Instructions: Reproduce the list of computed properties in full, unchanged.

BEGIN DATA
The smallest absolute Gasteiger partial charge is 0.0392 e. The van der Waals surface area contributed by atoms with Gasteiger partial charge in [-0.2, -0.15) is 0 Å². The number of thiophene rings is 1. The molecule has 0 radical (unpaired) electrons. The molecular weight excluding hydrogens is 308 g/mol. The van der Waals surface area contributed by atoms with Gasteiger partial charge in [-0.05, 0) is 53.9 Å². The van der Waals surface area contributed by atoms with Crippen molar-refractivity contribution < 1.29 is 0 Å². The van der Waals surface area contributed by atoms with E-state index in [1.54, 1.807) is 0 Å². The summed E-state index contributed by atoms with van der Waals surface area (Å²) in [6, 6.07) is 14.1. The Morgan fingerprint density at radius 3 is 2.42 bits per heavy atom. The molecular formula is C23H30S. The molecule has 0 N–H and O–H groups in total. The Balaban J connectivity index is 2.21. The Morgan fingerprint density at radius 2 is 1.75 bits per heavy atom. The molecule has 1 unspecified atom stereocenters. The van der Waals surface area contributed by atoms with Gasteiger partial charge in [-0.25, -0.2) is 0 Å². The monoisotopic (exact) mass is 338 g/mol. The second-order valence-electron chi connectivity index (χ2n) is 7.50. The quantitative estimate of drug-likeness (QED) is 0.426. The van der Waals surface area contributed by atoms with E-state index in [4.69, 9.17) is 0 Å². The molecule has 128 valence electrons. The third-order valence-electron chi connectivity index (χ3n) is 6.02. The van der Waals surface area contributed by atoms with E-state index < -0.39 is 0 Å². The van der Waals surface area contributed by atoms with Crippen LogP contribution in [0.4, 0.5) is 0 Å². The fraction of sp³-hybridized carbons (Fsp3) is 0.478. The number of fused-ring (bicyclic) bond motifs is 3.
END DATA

The smallest absolute Gasteiger partial charge is 0.0392 e. The van der Waals surface area contributed by atoms with Gasteiger partial charge in [-0.2, -0.15) is 0 Å². The number of thiophene rings is 1. The molecule has 0 radical (unpaired) electrons. The molecular weight excluding hydrogens is 308 g/mol. The van der Waals surface area contributed by atoms with Gasteiger partial charge in [-0.05, 0) is 53.9 Å². The van der Waals surface area contributed by atoms with Crippen molar-refractivity contribution < 1.29 is 0 Å². The van der Waals surface area contributed by atoms with E-state index in [1.54, 1.807) is 0 Å². The summed E-state index contributed by atoms with van der Waals surface area (Å²) in [6, 6.07) is 14.1. The Morgan fingerprint density at radius 3 is 2.42 bits per heavy atom. The molecular formula is C23H30S. The molecule has 0 N–H and O–H groups in total. The Balaban J connectivity index is 2.21. The Morgan fingerprint density at radius 2 is 1.75 bits per heavy atom. The molecule has 1 unspecified atom stereocenters. The van der Waals surface area contributed by atoms with Gasteiger partial charge in [-0.25, -0.2) is 0 Å². The monoisotopic (exact) mass is 338 g/mol. The second-order valence-electron chi connectivity index (χ2n) is 7.50. The quantitative estimate of drug-likeness (QED) is 0.426. The van der Waals surface area contributed by atoms with E-state index in [4.69, 9.17) is 0 Å². The molecule has 128 valence electrons. The third-order valence-electron chi connectivity index (χ3n) is 6.02. The van der Waals surface area contributed by atoms with E-state index < -0.39 is 0 Å². The van der Waals surface area contributed by atoms with Crippen LogP contribution in [0.4, 0.5) is 0 Å². The fraction of sp³-hybridized carbons (Fsp3) is 0.478. The number of fused-ring (bicyclic) bond motifs is 3.